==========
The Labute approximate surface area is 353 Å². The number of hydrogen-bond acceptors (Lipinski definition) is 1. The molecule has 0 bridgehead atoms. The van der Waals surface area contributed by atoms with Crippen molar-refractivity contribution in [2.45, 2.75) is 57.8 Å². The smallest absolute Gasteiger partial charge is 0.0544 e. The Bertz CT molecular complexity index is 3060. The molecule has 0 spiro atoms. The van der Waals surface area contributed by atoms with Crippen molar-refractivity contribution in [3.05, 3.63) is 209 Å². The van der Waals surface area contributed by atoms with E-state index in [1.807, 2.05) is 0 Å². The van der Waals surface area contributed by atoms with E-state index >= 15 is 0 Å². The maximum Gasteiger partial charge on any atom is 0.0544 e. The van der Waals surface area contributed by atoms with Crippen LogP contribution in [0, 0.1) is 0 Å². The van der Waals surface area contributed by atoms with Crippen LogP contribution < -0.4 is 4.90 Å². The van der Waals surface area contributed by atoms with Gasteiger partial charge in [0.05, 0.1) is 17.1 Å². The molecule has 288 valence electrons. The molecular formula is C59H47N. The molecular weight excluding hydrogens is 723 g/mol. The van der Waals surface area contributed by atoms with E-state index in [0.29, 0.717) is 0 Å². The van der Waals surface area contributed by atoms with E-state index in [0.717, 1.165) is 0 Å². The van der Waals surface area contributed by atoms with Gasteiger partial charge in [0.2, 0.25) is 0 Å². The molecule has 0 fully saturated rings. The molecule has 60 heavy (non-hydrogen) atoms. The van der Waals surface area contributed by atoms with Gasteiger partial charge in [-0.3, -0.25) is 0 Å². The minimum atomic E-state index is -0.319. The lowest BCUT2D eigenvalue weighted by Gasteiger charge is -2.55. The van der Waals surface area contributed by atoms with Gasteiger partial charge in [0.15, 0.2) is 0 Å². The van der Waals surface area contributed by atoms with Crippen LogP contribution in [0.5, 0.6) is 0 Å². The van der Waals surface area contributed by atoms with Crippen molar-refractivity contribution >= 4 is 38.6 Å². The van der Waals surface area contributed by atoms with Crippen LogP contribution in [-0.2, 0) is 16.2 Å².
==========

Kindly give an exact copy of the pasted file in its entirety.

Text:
The Labute approximate surface area is 353 Å². The number of hydrogen-bond acceptors (Lipinski definition) is 1. The molecule has 0 bridgehead atoms. The van der Waals surface area contributed by atoms with Crippen molar-refractivity contribution in [2.45, 2.75) is 57.8 Å². The smallest absolute Gasteiger partial charge is 0.0544 e. The Bertz CT molecular complexity index is 3060. The molecule has 0 spiro atoms. The van der Waals surface area contributed by atoms with Crippen molar-refractivity contribution in [3.05, 3.63) is 209 Å². The van der Waals surface area contributed by atoms with E-state index in [1.807, 2.05) is 0 Å². The van der Waals surface area contributed by atoms with E-state index >= 15 is 0 Å². The maximum Gasteiger partial charge on any atom is 0.0544 e. The van der Waals surface area contributed by atoms with Crippen LogP contribution in [0, 0.1) is 0 Å². The van der Waals surface area contributed by atoms with Crippen LogP contribution < -0.4 is 4.90 Å². The van der Waals surface area contributed by atoms with Gasteiger partial charge in [0.05, 0.1) is 17.1 Å². The molecule has 288 valence electrons. The molecular formula is C59H47N. The molecular weight excluding hydrogens is 723 g/mol. The van der Waals surface area contributed by atoms with E-state index in [0.29, 0.717) is 0 Å². The van der Waals surface area contributed by atoms with E-state index in [0.717, 1.165) is 0 Å². The van der Waals surface area contributed by atoms with Gasteiger partial charge in [0.2, 0.25) is 0 Å². The molecule has 0 fully saturated rings. The molecule has 60 heavy (non-hydrogen) atoms. The van der Waals surface area contributed by atoms with Gasteiger partial charge in [-0.3, -0.25) is 0 Å². The minimum atomic E-state index is -0.319. The lowest BCUT2D eigenvalue weighted by Gasteiger charge is -2.55. The van der Waals surface area contributed by atoms with Gasteiger partial charge in [0.15, 0.2) is 0 Å². The van der Waals surface area contributed by atoms with Crippen LogP contribution in [0.5, 0.6) is 0 Å². The van der Waals surface area contributed by atoms with Crippen molar-refractivity contribution >= 4 is 38.6 Å². The van der Waals surface area contributed by atoms with Crippen LogP contribution in [-0.2, 0) is 16.2 Å².